Conservative Group for Europe (CGE): Report on Brexit Meeting 22nd Nov. 2016

With Brexit such a contentious issue, British Conservatives in Paris (BCiP) is publishing news of various kinds concerning Brexit negotiations and this report is from one of our members: Edward de Mesquita has given us permission to publish his text.

The Conservative Group for Europe (CGE): Meeting at Westminster on Tuesday evening, 22nd November 2016.
Report by Edward de Mesquita, BCiP member.

The meeting was chaired by Sir Nicolas Soames MP and the guest speaker was Alistair Burt MP, who gave us a short résumé on the current status of negotiations for Brexit.

We were informed that the EU Commissioners are resisting any UK discussions with individual countries and are putting pressure on member states not to negotiate with the UK individually but solely to handle the UK’s departure on a collective basis. (My impression was that this smacked of bullying by the Brussels Commissioners to take away the influence that any individual country may wish to exert.) We were informed that the Commission is very worried about the populism spreading around the world.

As regards our negotiations so far, the Commissioners are discouraging any such talks until Article 50 is triggered. It is becoming apparent that they wish to give the UK a very hard time in order to discourage other member states from doing likewise. However, there is a new fear that if the other member states see the UK being punished for wishing to leave the EU, then this will give the impression that the EU is an institution that, once you are in, it will be near impossible to leave. The latter argument has not really taken hold yet but it is growing.

Anna Soubry MP and former Business Minister, who was a committed ‘Remain’ campaigner before the Referendum, informed us that there is a constitutional hurdle looming whereby the devolved parliaments of Scotland and, Wales, etc. will have to pass their own respective legislation before Article 50 can be invoked. We were told that even if the Commons voted in favour of triggering Article 50, this decision is reversible. If the lawyers find the Scottish vote to be constitutionally obligatory, then when the Scottish Parliament votes against such legislation, which they clearly will, what happens next is anybody’s guess. There was also a representative from the House of Lords who informed us that the vast majority of Peers oppose Brexit.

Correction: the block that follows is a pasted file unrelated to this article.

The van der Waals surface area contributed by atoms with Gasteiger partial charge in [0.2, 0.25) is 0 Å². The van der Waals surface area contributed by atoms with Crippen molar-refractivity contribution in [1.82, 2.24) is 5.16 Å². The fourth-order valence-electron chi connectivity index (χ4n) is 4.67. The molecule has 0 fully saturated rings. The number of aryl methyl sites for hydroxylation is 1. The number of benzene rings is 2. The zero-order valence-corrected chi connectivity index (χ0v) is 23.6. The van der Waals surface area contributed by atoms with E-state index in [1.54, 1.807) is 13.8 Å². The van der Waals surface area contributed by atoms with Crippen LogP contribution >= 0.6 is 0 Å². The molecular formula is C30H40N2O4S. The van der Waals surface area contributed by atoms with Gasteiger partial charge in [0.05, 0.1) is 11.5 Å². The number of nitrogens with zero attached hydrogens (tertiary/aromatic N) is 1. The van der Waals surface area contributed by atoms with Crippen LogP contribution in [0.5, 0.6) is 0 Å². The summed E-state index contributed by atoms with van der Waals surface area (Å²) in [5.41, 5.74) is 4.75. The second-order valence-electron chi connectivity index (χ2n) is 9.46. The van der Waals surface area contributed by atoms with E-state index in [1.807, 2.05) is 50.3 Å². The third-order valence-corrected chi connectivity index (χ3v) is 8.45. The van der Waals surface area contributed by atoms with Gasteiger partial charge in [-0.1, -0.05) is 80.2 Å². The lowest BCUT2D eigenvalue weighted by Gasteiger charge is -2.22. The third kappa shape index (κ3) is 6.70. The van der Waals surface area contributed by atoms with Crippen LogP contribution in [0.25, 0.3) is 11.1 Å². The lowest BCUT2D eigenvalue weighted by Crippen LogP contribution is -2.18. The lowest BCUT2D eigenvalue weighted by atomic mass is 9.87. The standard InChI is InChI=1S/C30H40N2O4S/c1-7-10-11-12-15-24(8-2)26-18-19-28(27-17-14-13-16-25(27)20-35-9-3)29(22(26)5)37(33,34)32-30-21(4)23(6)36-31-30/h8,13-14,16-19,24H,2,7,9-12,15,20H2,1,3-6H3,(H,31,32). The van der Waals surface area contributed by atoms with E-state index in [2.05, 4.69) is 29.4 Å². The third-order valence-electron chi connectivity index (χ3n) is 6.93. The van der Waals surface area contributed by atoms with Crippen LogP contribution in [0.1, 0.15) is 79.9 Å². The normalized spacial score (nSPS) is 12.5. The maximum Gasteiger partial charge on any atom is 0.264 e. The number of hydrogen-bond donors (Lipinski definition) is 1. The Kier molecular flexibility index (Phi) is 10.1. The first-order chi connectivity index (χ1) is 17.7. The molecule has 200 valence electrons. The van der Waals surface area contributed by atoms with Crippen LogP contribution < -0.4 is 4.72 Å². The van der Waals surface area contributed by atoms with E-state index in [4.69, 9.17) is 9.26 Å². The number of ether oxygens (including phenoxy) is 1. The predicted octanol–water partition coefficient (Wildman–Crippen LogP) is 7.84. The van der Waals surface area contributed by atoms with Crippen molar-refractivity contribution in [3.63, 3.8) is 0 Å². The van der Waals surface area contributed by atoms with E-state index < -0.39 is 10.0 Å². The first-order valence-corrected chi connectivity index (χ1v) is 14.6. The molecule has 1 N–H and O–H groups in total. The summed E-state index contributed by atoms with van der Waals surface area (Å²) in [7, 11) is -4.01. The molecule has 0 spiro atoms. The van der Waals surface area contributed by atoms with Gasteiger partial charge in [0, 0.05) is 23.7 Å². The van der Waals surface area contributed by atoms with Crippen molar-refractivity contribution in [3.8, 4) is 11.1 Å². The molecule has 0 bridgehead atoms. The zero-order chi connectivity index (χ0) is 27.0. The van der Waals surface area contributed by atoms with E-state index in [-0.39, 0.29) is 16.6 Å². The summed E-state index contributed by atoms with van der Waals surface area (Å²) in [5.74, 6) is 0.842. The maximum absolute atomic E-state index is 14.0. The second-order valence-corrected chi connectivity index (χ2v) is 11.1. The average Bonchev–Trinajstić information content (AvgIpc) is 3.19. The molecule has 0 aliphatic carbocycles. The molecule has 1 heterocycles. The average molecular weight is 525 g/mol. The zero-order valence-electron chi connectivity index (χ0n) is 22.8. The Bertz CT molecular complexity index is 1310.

I was in a room with around thirty people, many of whom had spoken in fringe meetings on Brexit and its consequences at the Conference, so I knew quite a few of them. The CGE are a small group but very determined. There were all sorts of small business people including a lady who ran a farm in Wales and who depended on short term foreign labour for her harvest. When I spoke, I gave a few examples of the difficulties faced by small businesses like mine who rely on the freedom to go ’shopping’ for imported European goods; I briefly cited other examples of small importers who rely on the freedoms of access to the single market. I pointed out that Jaguar-Range Rover and Nissan have attracted huge PR attention but there are literally millions of small businesses who would be devastated by import duties, delays in bonded warehouses and a mass of red tape, etc., who get no press attention whatever. These businesses represent a huge chunk of UK employers and our demise would mean the loss of millions of jobs and tax revenue.

The CGE needs funding to promote the argument that the UK desperately needs to maintain its access to the European free market to safeguard millions of small enterprises who rely on quick and easy importing and exporting to run their businesses.

Edward de Mesquita
BCiP member

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